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“There is no point in an ICT project” says South Australia

by Paris Cowan •
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Faced with budget strife, ageing infrastructure and the ever expanding expectations of its populace, the South Australian Government has raised the possibility of smashing the paradigm of the ICT project cycle altogether in pursuit of better ways of doing business.

In a draft ICT position paper that will presage the shape and direction of the State’s new ICT strategy, the Government has even questioned the need to replace legacy ICT systems, preferring to operate them in parallel with gradually implemented replacements until they “atrophy”.

“Ripping out and replacing systems may seem like a straightforward and strategic response to dealing with so called ‘legacy’ systems,” says the draft plan. “[But] in fact, history teaches us that we may be just creating a legacy for the next generation to worry about”.

“Sometimes, they are better left alone, safely isolated via technology ‘wrappers’ that help insulate them from the rest of our technical ecosystem. Over time, data and processes can be progressively shifted to newer, more efficient platforms, an approach which essentially sees legacy systems atrophying, eventually being phased out,” it says.

Breaking mammoth ICT tasks into smaller, more manageable phases may be common sense for project managers – and it is a path that other jurisdictions such as Victoria have taken up enthusiastically in their own ICT strategies – but SA has raised the possibility of taking this a step further by targeting a 90-day turnaround for ICT outcomes.

“From now on, we’re not going to start up any more big ‘ICT’ projects. We’re only going to have service/information/productivity improvement projects. Projects will be shorter, typically 90 days at most, and they will be planned and delivered by multi‑disciplinary teams, not just IT,” says the draft plan.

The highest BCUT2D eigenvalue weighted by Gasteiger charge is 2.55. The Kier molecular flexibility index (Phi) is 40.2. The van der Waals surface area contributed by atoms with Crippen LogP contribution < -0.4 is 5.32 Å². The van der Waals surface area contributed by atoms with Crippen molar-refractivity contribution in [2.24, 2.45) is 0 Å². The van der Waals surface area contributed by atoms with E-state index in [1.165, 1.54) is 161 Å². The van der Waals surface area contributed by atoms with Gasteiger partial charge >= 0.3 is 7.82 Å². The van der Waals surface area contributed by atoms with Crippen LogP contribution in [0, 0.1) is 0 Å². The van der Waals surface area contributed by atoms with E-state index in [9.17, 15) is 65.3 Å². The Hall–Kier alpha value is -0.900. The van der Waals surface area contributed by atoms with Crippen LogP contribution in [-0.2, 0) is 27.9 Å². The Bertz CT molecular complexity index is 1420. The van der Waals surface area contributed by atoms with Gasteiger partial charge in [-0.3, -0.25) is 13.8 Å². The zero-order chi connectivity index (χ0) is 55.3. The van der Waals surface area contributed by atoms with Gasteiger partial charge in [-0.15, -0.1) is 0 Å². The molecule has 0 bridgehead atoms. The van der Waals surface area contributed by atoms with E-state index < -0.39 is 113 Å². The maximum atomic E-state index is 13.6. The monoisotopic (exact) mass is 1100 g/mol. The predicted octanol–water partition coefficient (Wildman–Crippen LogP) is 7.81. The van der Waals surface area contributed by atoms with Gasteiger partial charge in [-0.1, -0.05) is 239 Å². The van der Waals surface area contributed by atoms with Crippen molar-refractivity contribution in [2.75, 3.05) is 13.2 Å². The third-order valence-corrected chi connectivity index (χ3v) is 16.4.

The 90-day ICT initiative is just one aspect of the South Australia Connected position paper, which places an emphasis on nurturing innovation, online service delivery, and inter-agency information and solution sharing, but makes little comment on any reforms to ICT investment priorities.

The purpose of the position paper is to generate feedback on its scope, areas of emphasis and overall positioning ahead of the launch of a new ICT strategy due in the first half of 2013.

Other key proposals in the draft paper include:

  • Making all new services “digital by default”;
  • Ensuring that communications infrastructure is resilient enough to withstand natural disaster;
  • Encouraging multi-agency cabinet submissions for funding;
  • Requiring that business cases for funding demonstrate genuine efforts to re-use existing solutions; and
  • Upgrading the South Australian Government Exchange (SAGE) platform to facilitate greater collaboration.

The position paper will be formally launched by the Premier of South Australia Jay Weatherill in Adelaide tomorrow.

Related Articles:

South Australia to launch new ICT Strategy in 2013

What will SA’s new ICT plan look like?

January RFT to re-contest $225 million whole-of-SA-Government panel


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